A opposed to yesterday’s rainy conditions, the peloton had great weather when they gathered for the start and all riders who reached the finish yesterday were present. They got the stage off to a fast beginning with lots of attacks and it was Klemen Stimulak (Adria Mobil), Silvio Giorni (d’Amico) and Luca Wackermann (Southeast) who escaped just before the first intermediate sprint where they crossed the line in that order.


The break takes off

Another three riders joined that move but they were quickly brought back. However, Stimulak was relentless and so he tried again. This time he was joined by Otto Vergaerde (Topsport), Maxim Belkov (Katusha), Marco Canola (Unitedhealthcare) and Brayan Ramirez Chacon (Colombia) and they had a 25-second advantage when Belkov beat Stimulak and Canola in the second intermediate sprint.


A few riders tried to bridge the gap but they failed to make the junction. Instead, the peloton slowed down and at the 25km mark, the gap had gone out to 1.30.


Rusvelo in control

Belkov beat Stimulak and Vergaerde in the third intermediate sprint while the gap grew to 4.20. Now Rusvelo and Bardiani hit the front and they kept the gap stable at around 4 minutes for a while.


The Italian team quickly left it to the Russians to ride on the front and they had brought the gap down to 3.45 at the 70km mark. However, they were not chasing yet and so the gap went back up to 4.20 as it started to rain.


The peloton splits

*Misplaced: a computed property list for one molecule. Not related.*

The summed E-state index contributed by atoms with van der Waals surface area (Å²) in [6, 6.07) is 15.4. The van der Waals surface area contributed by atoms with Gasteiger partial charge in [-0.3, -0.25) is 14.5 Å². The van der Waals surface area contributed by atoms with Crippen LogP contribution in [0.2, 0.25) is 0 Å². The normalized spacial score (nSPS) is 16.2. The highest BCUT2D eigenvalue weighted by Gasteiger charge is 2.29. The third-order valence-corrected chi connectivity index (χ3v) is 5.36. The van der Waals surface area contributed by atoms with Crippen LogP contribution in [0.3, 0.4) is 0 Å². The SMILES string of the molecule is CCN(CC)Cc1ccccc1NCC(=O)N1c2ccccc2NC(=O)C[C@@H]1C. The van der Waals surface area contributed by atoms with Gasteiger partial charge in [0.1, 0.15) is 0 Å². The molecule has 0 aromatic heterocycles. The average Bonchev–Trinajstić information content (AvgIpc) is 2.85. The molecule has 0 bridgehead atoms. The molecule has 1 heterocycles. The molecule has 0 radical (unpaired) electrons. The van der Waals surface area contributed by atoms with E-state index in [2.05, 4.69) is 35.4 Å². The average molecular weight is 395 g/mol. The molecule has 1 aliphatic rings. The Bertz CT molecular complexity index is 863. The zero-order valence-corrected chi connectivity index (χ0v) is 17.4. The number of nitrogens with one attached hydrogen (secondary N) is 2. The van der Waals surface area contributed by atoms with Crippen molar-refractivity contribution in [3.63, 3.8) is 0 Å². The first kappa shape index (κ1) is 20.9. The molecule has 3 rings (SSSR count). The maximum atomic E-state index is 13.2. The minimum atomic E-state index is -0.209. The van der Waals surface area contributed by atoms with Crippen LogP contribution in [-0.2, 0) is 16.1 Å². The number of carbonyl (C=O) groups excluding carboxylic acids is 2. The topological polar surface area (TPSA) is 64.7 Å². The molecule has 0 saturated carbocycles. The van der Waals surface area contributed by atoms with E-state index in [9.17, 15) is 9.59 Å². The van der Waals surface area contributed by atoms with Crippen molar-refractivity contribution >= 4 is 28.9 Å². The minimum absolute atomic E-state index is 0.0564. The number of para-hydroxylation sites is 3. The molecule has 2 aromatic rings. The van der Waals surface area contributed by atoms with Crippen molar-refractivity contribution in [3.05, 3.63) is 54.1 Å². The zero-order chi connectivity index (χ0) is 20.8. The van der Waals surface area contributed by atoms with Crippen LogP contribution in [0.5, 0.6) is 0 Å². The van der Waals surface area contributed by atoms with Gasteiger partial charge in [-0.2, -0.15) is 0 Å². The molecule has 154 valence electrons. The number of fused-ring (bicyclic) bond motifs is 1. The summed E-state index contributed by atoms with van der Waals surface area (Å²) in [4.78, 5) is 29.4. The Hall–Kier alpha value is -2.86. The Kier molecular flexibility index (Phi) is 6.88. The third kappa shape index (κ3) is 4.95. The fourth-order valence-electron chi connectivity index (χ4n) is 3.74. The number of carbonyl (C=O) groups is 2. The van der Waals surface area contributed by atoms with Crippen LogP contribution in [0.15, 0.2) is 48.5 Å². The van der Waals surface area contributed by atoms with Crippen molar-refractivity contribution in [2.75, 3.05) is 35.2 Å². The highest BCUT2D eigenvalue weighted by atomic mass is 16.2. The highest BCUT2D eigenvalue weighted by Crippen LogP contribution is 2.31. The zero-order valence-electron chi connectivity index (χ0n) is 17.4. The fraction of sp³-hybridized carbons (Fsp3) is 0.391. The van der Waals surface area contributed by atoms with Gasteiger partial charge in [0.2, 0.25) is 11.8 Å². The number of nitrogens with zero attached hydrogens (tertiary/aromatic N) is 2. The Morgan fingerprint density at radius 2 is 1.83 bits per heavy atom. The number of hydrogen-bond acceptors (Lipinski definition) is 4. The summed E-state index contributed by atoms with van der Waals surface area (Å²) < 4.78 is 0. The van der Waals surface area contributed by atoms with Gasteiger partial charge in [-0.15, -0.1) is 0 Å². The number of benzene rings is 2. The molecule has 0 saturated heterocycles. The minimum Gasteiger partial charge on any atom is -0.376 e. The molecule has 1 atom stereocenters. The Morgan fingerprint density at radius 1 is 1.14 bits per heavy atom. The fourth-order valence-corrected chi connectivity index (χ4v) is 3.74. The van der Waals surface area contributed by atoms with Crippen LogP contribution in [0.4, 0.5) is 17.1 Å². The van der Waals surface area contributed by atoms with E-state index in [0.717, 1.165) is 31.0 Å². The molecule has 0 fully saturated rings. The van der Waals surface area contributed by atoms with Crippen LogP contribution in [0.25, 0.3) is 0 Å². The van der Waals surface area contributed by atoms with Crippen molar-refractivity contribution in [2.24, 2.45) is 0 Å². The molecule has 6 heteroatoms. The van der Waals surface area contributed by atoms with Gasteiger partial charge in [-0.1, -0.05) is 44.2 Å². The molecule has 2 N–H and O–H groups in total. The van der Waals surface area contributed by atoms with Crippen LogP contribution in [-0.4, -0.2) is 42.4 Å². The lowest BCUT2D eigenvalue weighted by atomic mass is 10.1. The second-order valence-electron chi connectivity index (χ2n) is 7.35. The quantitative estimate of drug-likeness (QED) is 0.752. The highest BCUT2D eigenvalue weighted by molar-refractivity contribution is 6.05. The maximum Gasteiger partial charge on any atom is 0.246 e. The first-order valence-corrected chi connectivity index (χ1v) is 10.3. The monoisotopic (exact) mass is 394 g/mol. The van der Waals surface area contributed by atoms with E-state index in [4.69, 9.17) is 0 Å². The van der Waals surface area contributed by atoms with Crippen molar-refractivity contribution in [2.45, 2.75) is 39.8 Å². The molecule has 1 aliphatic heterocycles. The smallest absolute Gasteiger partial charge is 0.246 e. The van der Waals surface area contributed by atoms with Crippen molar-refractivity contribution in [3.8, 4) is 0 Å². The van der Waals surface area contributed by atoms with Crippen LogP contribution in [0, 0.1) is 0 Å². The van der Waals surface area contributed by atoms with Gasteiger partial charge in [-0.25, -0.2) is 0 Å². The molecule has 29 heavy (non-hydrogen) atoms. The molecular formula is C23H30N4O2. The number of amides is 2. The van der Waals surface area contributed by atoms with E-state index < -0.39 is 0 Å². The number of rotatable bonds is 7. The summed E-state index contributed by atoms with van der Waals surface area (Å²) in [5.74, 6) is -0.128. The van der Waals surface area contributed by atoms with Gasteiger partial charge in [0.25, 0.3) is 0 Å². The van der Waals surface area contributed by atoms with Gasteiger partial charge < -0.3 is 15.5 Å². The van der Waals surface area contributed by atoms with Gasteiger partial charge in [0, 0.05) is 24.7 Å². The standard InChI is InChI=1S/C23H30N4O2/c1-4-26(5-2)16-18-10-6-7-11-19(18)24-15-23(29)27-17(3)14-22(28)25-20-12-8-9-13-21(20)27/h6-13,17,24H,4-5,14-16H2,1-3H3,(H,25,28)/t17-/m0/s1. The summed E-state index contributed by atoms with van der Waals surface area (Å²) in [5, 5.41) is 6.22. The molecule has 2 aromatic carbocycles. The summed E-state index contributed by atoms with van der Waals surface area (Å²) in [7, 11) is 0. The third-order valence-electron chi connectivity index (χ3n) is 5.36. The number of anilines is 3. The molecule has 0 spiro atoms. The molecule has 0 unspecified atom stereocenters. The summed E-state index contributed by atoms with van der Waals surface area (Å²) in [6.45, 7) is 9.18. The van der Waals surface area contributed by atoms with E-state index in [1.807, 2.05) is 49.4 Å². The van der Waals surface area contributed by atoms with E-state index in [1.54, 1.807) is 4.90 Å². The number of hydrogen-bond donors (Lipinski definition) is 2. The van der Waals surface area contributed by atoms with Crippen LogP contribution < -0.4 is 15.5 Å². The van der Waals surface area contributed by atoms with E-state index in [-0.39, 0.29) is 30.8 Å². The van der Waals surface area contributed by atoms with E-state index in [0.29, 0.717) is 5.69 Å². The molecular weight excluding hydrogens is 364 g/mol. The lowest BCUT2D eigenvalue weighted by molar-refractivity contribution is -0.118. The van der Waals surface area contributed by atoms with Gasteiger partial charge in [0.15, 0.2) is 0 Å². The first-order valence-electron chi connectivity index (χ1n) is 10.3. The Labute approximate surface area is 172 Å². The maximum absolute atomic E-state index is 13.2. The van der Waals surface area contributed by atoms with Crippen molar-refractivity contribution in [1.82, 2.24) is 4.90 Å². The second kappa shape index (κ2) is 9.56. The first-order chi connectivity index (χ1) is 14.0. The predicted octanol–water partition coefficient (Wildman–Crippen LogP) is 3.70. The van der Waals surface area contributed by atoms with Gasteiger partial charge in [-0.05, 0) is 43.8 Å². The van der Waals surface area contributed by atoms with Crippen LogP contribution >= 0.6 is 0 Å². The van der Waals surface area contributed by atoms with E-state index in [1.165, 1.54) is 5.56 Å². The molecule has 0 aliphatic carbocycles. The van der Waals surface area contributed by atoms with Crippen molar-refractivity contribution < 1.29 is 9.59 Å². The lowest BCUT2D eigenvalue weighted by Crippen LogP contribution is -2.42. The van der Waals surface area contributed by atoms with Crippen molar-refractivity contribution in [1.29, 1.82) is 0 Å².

As they approached the feed zone, Rusvelo accelerated and as they refueled, the gap was only 3.08. As they continued to ride fast on the narrow, wet roads, the group split into several groups and as they hit the first climb, it was an 80-rider group that chased 2 minutes behind the front quintet.


Stimulak led Vergaerde and Belkov over the top of the first climb but the front group was now losing ground quickly. They were brought back on the technical descent and it was a compact group that went up the second climb, with race leader Ovechkin still there.


Gavazzi attacks

Mauro Finetto (Southeast) won the KOM sprint at the top as the rain had now stopped. The climbing whittled the group down to 40 riders before Francesco Gavazzi (Southeast) took off, quickly getting an advantage of 20 seconds.


With 33km to go, Gavazzi has extended his gap to 40 seconds and he had 50 seconds in hand when he started the third climb. He was first at the top but was caught by Kristijan Fajt (Adria Mobil) on the descent.


Fajt led Gavazzi across the line in the final intermediate sprint at the bottom of the final climb while Manuele Mori (Lampre-Merida) was first from the peloton. As soon as they started to climb, Gavazzi attacked and he quickly distanced his companion.


Roglic makes his move

Gavazzi was brought back with 13km to go when 25 riders were still left in the main group. Jan Polan set the pace for Lampre-Merida but was not riding full gas as 23 riders were still together with 7km to go.


Here Matija Kvasina (Felbermayr) launched the first attack, leaving just 6 riders in the front group. With 4km to go, Roglic countered the move and he had an advantage of 12 seconds with 3km to go. He managed to maintain his speed all the way to the finish to take the biggest win of his carer